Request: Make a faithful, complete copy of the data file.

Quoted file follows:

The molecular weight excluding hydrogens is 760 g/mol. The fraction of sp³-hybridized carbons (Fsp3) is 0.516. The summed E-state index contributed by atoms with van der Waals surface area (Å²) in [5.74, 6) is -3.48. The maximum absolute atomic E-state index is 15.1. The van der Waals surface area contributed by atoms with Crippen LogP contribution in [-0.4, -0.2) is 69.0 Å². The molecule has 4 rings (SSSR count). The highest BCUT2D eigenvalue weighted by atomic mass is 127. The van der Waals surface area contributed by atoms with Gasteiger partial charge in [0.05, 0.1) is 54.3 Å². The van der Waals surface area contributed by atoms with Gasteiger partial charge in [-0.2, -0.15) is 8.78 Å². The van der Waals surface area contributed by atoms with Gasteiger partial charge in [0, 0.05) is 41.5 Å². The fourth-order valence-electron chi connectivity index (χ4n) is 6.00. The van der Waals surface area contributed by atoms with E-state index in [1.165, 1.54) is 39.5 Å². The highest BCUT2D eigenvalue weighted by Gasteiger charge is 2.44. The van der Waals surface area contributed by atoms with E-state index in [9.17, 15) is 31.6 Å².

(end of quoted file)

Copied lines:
The molecular weight excluding hydrogens is 760 g/mol. The fraction of sp³-hybridized carbons (Fsp3) is 0.516. The summed E-state index contributed by atoms with van der Waals surface area (Å²) in [5.74, 6) is -3.48. The maximum absolute atomic E-state index is 15.1. The van der Waals surface area contributed by atoms with Crippen LogP contribution in [-0.4, -0.2) is 69.0 Å². The molecule has 4 rings (SSSR count). The highest BCUT2D eigenvalue weighted by atomic mass is 127. The van der Waals surface area contributed by atoms with Gasteiger partial charge in [0.05, 0.1) is 54.3 Å². The van der Waals surface area contributed by atoms with Gasteiger partial charge in [-0.2, -0.15) is 8.78 Å². The van der Waals surface area contributed by atoms with Gasteiger partial charge in [0, 0.05) is 41.5 Å². The fourth-order valence-electron chi connectivity index (χ4n) is 6.00. The van der Waals surface area contributed by atoms with E-state index in [1.165, 1.54) is 39.5 Å². The highest BCUT2D eigenvalue weighted by Gasteiger charge is 2.44. The van der Waals surface area contributed by atoms with E-state index in [9.17, 15) is 31.6 Å².